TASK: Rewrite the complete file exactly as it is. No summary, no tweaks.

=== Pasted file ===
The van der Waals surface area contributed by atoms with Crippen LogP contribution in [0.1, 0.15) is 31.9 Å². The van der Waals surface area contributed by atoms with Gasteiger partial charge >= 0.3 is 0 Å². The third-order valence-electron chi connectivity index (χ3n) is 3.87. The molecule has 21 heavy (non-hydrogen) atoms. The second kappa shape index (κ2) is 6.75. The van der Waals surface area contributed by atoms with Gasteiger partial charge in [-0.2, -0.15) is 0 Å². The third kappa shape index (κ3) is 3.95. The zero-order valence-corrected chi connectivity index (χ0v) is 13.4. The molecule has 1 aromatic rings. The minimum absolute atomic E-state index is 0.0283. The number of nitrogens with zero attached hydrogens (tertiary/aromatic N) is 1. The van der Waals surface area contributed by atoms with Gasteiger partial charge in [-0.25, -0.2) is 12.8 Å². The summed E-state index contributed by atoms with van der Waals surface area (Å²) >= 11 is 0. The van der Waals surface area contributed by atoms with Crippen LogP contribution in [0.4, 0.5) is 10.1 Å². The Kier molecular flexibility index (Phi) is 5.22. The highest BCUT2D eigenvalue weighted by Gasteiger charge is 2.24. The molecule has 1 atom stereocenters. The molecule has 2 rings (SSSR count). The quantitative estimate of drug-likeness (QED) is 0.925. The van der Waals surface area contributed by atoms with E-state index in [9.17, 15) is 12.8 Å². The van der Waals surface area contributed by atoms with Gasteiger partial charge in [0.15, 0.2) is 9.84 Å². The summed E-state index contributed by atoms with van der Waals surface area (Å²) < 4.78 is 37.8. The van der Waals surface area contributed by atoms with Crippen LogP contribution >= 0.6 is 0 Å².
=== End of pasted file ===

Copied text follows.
The van der Waals surface area contributed by atoms with Crippen LogP contribution in [0.1, 0.15) is 31.9 Å². The van der Waals surface area contributed by atoms with Gasteiger partial charge >= 0.3 is 0 Å². The third-order valence-electron chi connectivity index (χ3n) is 3.87. The molecule has 21 heavy (non-hydrogen) atoms. The second kappa shape index (κ2) is 6.75. The van der Waals surface area contributed by atoms with Gasteiger partial charge in [-0.2, -0.15) is 0 Å². The third kappa shape index (κ3) is 3.95. The zero-order valence-corrected chi connectivity index (χ0v) is 13.4. The molecule has 1 aromatic rings. The minimum absolute atomic E-state index is 0.0283. The number of nitrogens with zero attached hydrogens (tertiary/aromatic N) is 1. The van der Waals surface area contributed by atoms with Gasteiger partial charge in [-0.25, -0.2) is 12.8 Å². The summed E-state index contributed by atoms with van der Waals surface area (Å²) >= 11 is 0. The van der Waals surface area contributed by atoms with Crippen LogP contribution in [0.4, 0.5) is 10.1 Å². The Kier molecular flexibility index (Phi) is 5.22. The highest BCUT2D eigenvalue weighted by Gasteiger charge is 2.24. The molecule has 1 atom stereocenters. The molecule has 2 rings (SSSR count). The quantitative estimate of drug-likeness (QED) is 0.925. The van der Waals surface area contributed by atoms with E-state index in [9.17, 15) is 12.8 Å². The van der Waals surface area contributed by atoms with Gasteiger partial charge in [0.15, 0.2) is 9.84 Å². The summed E-state index contributed by atoms with van der Waals surface area (Å²) < 4.78 is 37.8. The van der Waals surface area contributed by atoms with Crippen LogP contribution >= 0.6 is 0 Å².